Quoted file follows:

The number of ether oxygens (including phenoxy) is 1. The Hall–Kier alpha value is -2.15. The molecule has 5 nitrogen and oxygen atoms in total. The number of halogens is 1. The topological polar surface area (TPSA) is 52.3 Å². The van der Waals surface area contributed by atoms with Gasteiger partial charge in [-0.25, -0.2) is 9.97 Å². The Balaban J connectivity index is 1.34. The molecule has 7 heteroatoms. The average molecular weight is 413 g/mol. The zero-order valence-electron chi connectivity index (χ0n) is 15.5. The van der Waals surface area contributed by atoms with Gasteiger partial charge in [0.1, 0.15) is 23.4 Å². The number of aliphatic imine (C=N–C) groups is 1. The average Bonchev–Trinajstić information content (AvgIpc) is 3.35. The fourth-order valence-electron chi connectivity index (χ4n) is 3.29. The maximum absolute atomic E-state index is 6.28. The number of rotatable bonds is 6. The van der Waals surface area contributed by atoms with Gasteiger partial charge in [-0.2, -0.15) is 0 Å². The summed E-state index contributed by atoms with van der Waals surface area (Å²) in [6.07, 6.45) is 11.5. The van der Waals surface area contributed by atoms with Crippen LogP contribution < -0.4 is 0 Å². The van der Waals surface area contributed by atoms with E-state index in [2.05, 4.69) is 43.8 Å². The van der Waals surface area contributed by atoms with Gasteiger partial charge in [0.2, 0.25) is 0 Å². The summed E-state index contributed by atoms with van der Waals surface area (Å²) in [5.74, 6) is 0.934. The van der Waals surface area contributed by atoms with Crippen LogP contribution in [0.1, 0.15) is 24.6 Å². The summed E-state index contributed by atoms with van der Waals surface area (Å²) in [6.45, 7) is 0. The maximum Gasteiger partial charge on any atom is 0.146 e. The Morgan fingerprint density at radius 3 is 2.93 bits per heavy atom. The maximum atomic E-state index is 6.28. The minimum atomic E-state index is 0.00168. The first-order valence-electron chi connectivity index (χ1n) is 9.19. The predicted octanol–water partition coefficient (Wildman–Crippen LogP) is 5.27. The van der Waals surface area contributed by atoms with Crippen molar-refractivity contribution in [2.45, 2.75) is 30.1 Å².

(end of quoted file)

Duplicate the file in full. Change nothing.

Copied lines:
The number of ether oxygens (including phenoxy) is 1. The Hall–Kier alpha value is -2.15. The molecule has 5 nitrogen and oxygen atoms in total. The number of halogens is 1. The topological polar surface area (TPSA) is 52.3 Å². The van der Waals surface area contributed by atoms with Gasteiger partial charge in [-0.25, -0.2) is 9.97 Å². The Balaban J connectivity index is 1.34. The molecule has 7 heteroatoms. The average molecular weight is 413 g/mol. The zero-order valence-electron chi connectivity index (χ0n) is 15.5. The van der Waals surface area contributed by atoms with Gasteiger partial charge in [0.1, 0.15) is 23.4 Å². The number of aliphatic imine (C=N–C) groups is 1. The average Bonchev–Trinajstić information content (AvgIpc) is 3.35. The fourth-order valence-electron chi connectivity index (χ4n) is 3.29. The maximum absolute atomic E-state index is 6.28. The number of rotatable bonds is 6. The van der Waals surface area contributed by atoms with Gasteiger partial charge in [-0.2, -0.15) is 0 Å². The summed E-state index contributed by atoms with van der Waals surface area (Å²) in [6.07, 6.45) is 11.5. The van der Waals surface area contributed by atoms with Crippen LogP contribution < -0.4 is 0 Å². The van der Waals surface area contributed by atoms with E-state index in [2.05, 4.69) is 43.8 Å². The van der Waals surface area contributed by atoms with Gasteiger partial charge in [0.2, 0.25) is 0 Å². The summed E-state index contributed by atoms with van der Waals surface area (Å²) in [5.74, 6) is 0.934. The van der Waals surface area contributed by atoms with Crippen LogP contribution in [0.1, 0.15) is 24.6 Å². The summed E-state index contributed by atoms with van der Waals surface area (Å²) in [6.45, 7) is 0. The maximum Gasteiger partial charge on any atom is 0.146 e. The Morgan fingerprint density at radius 3 is 2.93 bits per heavy atom. The maximum atomic E-state index is 6.28. The minimum atomic E-state index is 0.00168. The first-order valence-electron chi connectivity index (χ1n) is 9.19. The predicted octanol–water partition coefficient (Wildman–Crippen LogP) is 5.27. The van der Waals surface area contributed by atoms with Crippen molar-refractivity contribution in [2.45, 2.75) is 30.1 Å².